A Mustard Seed Multiplied
by Linda Unger
Pouring over the history of the United Methodist Committee on Relief (UMCOR), it is hard to resist the image of the mustard seed—that “smallest of all the seeds on earth” that Jesus uses to describe the kingdom of God. From a tiny seed, new life grows from obscurity to become “the greatest of all shrubs, and puts forth large branches, so that the birds of the air can make nests in its shade.” (Mark 4:30-32)
Now, UMCOR itself may not be the kingdom of God or “the greatest of shrubs,” but, like the mustard seed, its beginnings were small and humble. At its founding, it was not intended to survive much beyond World War II but to help and comfort those who were impacted by the violence of that period. Nevertheless, nourished by faith and self-giving love, it has sunk deep roots in Methodist soil and extended leafy branches both to those in need and to all who would partner with them to respond.
Over the course of seven and a half decades, UMCOR has modified its size, reach, and approach. Yet, certain constants have developed within the organization from the days when the seed was first sown to the present. Those constant concerns are:
• Responding in faith
• Partnering with others
• Alleviating human suffering
• Serving refugees
Responding in Faith
In September 1940, just a few months after General Conference approved the formation of the Methodist Committee for Overseas Relief (MCOR), the forerunner of the present-day UMCOR, Bishop Herbert Welch, who is credited with its founding, made the public case for faith-based relief agencies.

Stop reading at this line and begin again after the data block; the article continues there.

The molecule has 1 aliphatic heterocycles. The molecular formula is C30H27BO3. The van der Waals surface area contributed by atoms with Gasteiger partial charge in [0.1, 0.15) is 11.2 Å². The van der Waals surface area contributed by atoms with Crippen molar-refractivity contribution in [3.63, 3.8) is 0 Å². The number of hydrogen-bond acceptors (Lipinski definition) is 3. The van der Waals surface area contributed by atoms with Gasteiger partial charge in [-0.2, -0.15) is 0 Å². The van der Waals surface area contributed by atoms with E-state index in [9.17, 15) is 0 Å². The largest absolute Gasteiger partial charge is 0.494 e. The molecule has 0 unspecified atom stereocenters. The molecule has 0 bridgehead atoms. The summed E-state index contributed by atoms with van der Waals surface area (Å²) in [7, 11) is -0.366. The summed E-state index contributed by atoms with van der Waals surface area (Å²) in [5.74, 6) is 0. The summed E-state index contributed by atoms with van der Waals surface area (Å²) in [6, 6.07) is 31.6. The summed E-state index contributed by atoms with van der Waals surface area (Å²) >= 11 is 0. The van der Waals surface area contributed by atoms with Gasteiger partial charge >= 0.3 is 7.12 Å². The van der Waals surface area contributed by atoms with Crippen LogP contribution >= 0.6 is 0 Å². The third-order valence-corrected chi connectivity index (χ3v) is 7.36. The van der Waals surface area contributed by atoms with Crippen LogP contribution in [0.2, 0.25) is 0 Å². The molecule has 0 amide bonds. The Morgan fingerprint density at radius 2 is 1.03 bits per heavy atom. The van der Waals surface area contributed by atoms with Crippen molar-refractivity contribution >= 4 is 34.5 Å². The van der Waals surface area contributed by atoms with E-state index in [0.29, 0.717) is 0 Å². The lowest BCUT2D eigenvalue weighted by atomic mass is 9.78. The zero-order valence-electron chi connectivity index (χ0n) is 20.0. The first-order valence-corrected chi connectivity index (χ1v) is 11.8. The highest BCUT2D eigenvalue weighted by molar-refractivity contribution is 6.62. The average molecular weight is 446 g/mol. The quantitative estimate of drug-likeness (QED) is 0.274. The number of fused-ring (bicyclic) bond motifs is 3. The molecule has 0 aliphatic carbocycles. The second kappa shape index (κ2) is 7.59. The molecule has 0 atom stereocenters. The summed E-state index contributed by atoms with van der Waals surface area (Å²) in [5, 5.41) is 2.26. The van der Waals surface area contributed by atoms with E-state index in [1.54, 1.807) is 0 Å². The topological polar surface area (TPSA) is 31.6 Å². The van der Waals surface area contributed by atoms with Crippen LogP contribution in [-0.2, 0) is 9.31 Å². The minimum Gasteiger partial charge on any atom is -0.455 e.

While holding up the good work of secular agencies for war relief, he said, “There is, in this critical time, [a] need for church agencies of relief, to bear their part and make their distinctively Christian contribution to a suffering world.” That contribution was one of “mercy and reconstruction” among the affected civilian population, Welch wrote. It could make no distinction “of race, creed, or color” among those it sought to assist, and would “bear witness to Christ by serving all in the name of Christ,” he said.
Even in 1942, when MCOR began to prepare for its role after the end of World War II, MCOR leaders foresaw the extension of relief work to include a continuum of recovery and development. A report on the 40th anniversary of the agency, written in 1980, described this shift as “evidence of a radical change in the Church from a mode of faith that emphasized the relationship of the individual to God to a mode of faith that emphasized the relationship of belief to social interaction.” In other words, United Methodists felt called by their faith to respond as long as there was need.
That sense of obligation to be the “hands and feet of Christ” for no other reason than Christian call, continues to motivate United Methodists in their support of UMCOR and their solidarity with people in need around the world.
Partnering With Others
When Bishop Welch made his case for MCOR as a faith-based relief agency, he didn’t see it as one more religious entity working in the field of relief in competition with others. On the contrary, MCOR’s activities were to be “primarily aimed at reinforcing the efforts of relief agencies of an interdenominational character.”
MCOR had been created as a successor to the Methodist Committee for China Relief, with an expanded mandate. It was meant to appeal for funds and disburse them for relief aid through an initial six approved Methodist or other denominational and ecumenical agencies.
Far from being in competition with other Christian denominations, MCOR was expected to work alongside them. UMCOR has continued and expanded this collaboration to include interreligious partnerships. UMCOR’s work with organizations such as Muslim Aid and International Blue Crescent have allowed it to extend assistance to communities served by these partners in Pakistan, Somalia, and Syria, among others. UMCOR also partners with secular organizations, such as GlobalMedic, pooling knowledge, capacity, resources, and expertise.
UMCOR’s first partners in the wake of a disaster, though, are the impacted communities themselves. Their insight and local knowledge help UMCOR to target aid effectively to the populations most in need.
Alleviating Human Suffering